• Had to attend an ATOS/Capita PIP assessment and even though you have a lifelong disability or a disability that see you have more bad days than good, they have found you fit to work. Yet your GP and consultant both agree you would never be able to hold down a job due to the profound effects of your disability. You dread the brown DWP letters coming through the door as your only lifeline is your disability benefit. The stress of the waiting and assessments makes you more ill than you were previously.
  • Cried in anguish as the house you have lived in and called home for so long is now deemed "too big" for you and under the despicable bedroom tax you cannot afford to find the extra money to live there any longer so have to move out. For disabled people often they are moving out of an adapted home with 2 bedrooms to a 1 bed non- adapted home and the local council then has to spend ££££££s on adapting the new flat/house. Or there are no 1 bed homes in your area and you are wondering how to stay put and pay the extra £15pw and the stress is overwhelming.
  • Rushed your child to A+E and  stood in awe of the immigrant doctor who diagnosed and treated your child, and the immigrant nurse who nursed your child back to health. Felt eternally grateful you live in a country where the NHS is free and accessible when you needed it most.
  • Felt annoyed and angry with yourself as you understand the "politics of envy" that you Cameron are seeping into the public psyche, but sometimes you feel envy towards the unemployed who don't work or you feel yourself blaming immigrants for " taking all our jobs" The right wing media is doing such a biased hatchet job, that on occasion you get sucked in without thinking.
  • Had your home reposessed by the banks or become homeless. Sat with your kids in a one room B+B knowing it could be months before you are rehoused and even then, if you live in the London area you could face being moved miles away from your support network and family.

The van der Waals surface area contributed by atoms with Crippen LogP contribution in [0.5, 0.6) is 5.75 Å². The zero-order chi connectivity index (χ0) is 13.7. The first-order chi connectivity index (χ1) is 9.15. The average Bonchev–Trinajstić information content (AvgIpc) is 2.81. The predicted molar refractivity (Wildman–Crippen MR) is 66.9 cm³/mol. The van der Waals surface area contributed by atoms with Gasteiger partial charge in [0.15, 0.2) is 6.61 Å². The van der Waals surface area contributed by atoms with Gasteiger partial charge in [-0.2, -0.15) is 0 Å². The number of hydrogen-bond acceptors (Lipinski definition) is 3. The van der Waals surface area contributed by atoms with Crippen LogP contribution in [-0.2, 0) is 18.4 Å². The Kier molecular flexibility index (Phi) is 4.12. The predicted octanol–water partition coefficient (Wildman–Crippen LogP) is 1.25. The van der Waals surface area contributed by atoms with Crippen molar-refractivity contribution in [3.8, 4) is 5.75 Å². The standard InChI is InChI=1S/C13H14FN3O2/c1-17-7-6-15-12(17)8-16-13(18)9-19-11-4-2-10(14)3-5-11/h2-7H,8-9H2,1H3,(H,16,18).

• You will also  face constant annual moves due to the benefit cap and soaring rent rises made by greedy landlords and so your whole life is centred around how long you will be able to stay in 
  • one place, and can your children cope with constant home and school moves.
  • Faced your bright, gifted son or daughter and explained to them the cost of a University education and the student loan they may face paying back for a lifetime. Stress yourself over whether you can support them in anyway during their time at University.
Cameron and Clegg : It is no surprise that on your joint watch all of the problems faced by ordinary members of the working class electorate have came about in the past 4 years. Recent mutterings  of a joint coalition between the Tories and Ukip in 2015 or a coalition with anyone Nick Clegg can sell his party to will only send shudders down working class spines.

Until any of you have experienced many of the problems highlighted above by ordinary people, don't even begin to think you know what we want from your government. At  this time Tories and LibDems we just want you out; and as for Farage and his far right elderly male Ukip party where women are second class citizens, we don't want you getting close to government. For that would be like the disaster we are putting up with now.